Decision making on Bitcoin’s blockchain is completely based on the power that each node has to vote within the system. Node consensus balances the economic power that miners have.
From just the white paper itself, it does appear that miners and nodes are conflated. At no point in the white paper is any distinction made between the two, nor is there specific mention of the term “Miner”. Thus, it appears that Satoshi envisioned them as being the same entity. But anyone can run a node without mining.
The last important feature of the Bitcoin network is that transactions on it are immutable. To change the ledger, consensus amongst nodes must emerge. It is also difficult to walk back a timestamp on a transaction that a miner already recorded on a block, once that block has another few blocks in front of it on the chain.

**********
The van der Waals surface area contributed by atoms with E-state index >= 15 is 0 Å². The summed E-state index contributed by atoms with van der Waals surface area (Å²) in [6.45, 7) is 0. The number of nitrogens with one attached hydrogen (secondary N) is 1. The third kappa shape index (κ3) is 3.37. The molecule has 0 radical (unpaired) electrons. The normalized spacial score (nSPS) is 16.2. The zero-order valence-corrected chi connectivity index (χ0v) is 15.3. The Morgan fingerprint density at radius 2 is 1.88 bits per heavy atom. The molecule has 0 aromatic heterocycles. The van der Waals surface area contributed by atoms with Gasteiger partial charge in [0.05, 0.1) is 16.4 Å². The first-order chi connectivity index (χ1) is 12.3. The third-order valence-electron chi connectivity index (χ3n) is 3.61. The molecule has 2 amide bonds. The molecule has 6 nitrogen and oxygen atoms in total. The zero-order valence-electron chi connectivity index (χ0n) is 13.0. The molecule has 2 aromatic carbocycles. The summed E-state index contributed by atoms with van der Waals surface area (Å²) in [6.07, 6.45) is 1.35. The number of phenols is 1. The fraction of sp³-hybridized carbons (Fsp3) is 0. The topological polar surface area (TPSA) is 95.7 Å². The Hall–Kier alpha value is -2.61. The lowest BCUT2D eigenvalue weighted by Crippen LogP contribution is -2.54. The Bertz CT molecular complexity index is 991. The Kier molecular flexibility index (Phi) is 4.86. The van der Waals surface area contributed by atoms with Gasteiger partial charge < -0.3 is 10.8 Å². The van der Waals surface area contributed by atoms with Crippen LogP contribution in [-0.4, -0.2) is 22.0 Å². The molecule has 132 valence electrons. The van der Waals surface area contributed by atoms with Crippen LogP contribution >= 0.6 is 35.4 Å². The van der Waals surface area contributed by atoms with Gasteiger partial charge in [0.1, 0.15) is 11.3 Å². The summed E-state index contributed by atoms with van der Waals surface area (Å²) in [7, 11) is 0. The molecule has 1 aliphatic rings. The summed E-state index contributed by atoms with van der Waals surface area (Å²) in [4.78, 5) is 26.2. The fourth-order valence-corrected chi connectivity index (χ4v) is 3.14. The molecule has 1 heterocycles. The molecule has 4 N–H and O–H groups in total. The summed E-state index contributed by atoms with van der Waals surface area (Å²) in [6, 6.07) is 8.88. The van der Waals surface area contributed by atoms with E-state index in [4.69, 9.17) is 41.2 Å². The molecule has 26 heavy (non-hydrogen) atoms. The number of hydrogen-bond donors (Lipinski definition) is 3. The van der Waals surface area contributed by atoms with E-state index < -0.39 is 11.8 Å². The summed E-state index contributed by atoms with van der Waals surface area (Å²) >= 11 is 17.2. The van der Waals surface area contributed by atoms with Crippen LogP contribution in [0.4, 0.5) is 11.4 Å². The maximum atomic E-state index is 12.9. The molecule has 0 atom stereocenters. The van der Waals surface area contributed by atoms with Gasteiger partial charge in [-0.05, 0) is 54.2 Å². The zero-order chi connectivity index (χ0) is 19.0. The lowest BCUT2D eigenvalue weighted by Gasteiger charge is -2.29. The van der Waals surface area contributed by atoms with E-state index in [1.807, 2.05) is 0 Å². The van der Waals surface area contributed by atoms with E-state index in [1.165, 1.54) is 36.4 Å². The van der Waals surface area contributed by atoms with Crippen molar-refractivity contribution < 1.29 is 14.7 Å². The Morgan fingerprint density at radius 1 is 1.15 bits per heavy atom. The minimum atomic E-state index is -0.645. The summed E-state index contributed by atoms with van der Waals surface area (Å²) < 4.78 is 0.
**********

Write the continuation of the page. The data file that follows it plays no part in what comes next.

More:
Both miners and nodes act in concert to enable the Bitcoin network and are the pillars on which Bitcoin rests. Together, they create a system immune to external manipulation, tampering or censorship and fulfil the promise of Bitcoin.
Changes Beyond the Scope of Bitcoin’s White Paper
These are the key aspects in Satoshi Nakamoto’s White Paper. This is how Bitcoin works, without getting too technical. The landscape nowadays might seem a little different. For example, Satoshi didn’t explicitly state that ASICs could one day take over the mining industry and squeeze most independent miners out.
Nevertheless, the system he proposed on Bitcoin’s White Paper seems to be resilient enough to absorb these changes, while providing the basis for a plethora of other cryptocurrencies to develop based on similar ideas and mechanisms.
You can read the full Bitcoin white paper at Bitcoin.org